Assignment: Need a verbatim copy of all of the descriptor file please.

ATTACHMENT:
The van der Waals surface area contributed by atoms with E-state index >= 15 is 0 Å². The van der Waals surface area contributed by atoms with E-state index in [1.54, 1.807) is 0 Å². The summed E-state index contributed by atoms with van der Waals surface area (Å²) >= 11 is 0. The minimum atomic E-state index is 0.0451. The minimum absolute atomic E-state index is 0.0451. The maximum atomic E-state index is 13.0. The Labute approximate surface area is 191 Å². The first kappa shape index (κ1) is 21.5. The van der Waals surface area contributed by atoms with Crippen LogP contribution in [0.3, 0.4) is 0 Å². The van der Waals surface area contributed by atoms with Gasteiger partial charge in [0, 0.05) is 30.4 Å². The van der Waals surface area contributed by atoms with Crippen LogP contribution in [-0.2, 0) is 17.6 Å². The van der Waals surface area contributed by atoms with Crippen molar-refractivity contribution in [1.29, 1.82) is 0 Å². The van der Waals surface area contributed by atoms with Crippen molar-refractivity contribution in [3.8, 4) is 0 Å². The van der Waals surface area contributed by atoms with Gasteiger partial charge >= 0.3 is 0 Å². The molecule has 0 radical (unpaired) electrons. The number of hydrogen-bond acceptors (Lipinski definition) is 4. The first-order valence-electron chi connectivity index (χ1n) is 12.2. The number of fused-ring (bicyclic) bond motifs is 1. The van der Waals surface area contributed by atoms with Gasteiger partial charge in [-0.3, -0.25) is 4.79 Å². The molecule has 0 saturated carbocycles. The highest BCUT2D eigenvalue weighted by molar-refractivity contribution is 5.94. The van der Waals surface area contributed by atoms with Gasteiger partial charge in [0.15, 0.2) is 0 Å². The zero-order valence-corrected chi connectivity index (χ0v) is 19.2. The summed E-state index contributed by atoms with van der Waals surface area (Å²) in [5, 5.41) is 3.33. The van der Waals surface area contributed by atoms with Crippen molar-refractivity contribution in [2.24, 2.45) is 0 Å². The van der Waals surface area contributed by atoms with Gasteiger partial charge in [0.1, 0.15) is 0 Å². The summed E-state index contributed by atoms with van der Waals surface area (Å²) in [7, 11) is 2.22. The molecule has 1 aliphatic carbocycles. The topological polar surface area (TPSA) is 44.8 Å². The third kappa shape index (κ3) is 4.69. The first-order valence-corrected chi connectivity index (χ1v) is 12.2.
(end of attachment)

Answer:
The van der Waals surface area contributed by atoms with E-state index >= 15 is 0 Å². The van der Waals surface area contributed by atoms with E-state index in [1.54, 1.807) is 0 Å². The summed E-state index contributed by atoms with van der Waals surface area (Å²) >= 11 is 0. The minimum atomic E-state index is 0.0451. The minimum absolute atomic E-state index is 0.0451. The maximum atomic E-state index is 13.0. The Labute approximate surface area is 191 Å². The first kappa shape index (κ1) is 21.5. The van der Waals surface area contributed by atoms with Crippen LogP contribution in [0.3, 0.4) is 0 Å². The van der Waals surface area contributed by atoms with Gasteiger partial charge in [0, 0.05) is 30.4 Å². The van der Waals surface area contributed by atoms with Crippen LogP contribution in [-0.2, 0) is 17.6 Å². The van der Waals surface area contributed by atoms with Crippen molar-refractivity contribution in [1.29, 1.82) is 0 Å². The van der Waals surface area contributed by atoms with Crippen molar-refractivity contribution in [3.8, 4) is 0 Å². The van der Waals surface area contributed by atoms with Gasteiger partial charge >= 0.3 is 0 Å². The molecule has 0 radical (unpaired) electrons. The number of hydrogen-bond acceptors (Lipinski definition) is 4. The first-order valence-electron chi connectivity index (χ1n) is 12.2. The number of fused-ring (bicyclic) bond motifs is 1. The van der Waals surface area contributed by atoms with Gasteiger partial charge in [-0.3, -0.25) is 4.79 Å². The molecule has 0 saturated carbocycles. The highest BCUT2D eigenvalue weighted by molar-refractivity contribution is 5.94. The van der Waals surface area contributed by atoms with Gasteiger partial charge in [0.15, 0.2) is 0 Å². The zero-order valence-corrected chi connectivity index (χ0v) is 19.2. The summed E-state index contributed by atoms with van der Waals surface area (Å²) in [5, 5.41) is 3.33. The van der Waals surface area contributed by atoms with Crippen molar-refractivity contribution in [2.24, 2.45) is 0 Å². The van der Waals surface area contributed by atoms with Gasteiger partial charge in [0.1, 0.15) is 0 Å². The summed E-state index contributed by atoms with van der Waals surface area (Å²) in [7, 11) is 2.22. The molecule has 1 aliphatic carbocycles. The topological polar surface area (TPSA) is 44.8 Å². The third kappa shape index (κ3) is 4.69. The first-order valence-corrected chi connectivity index (χ1v) is 12.2.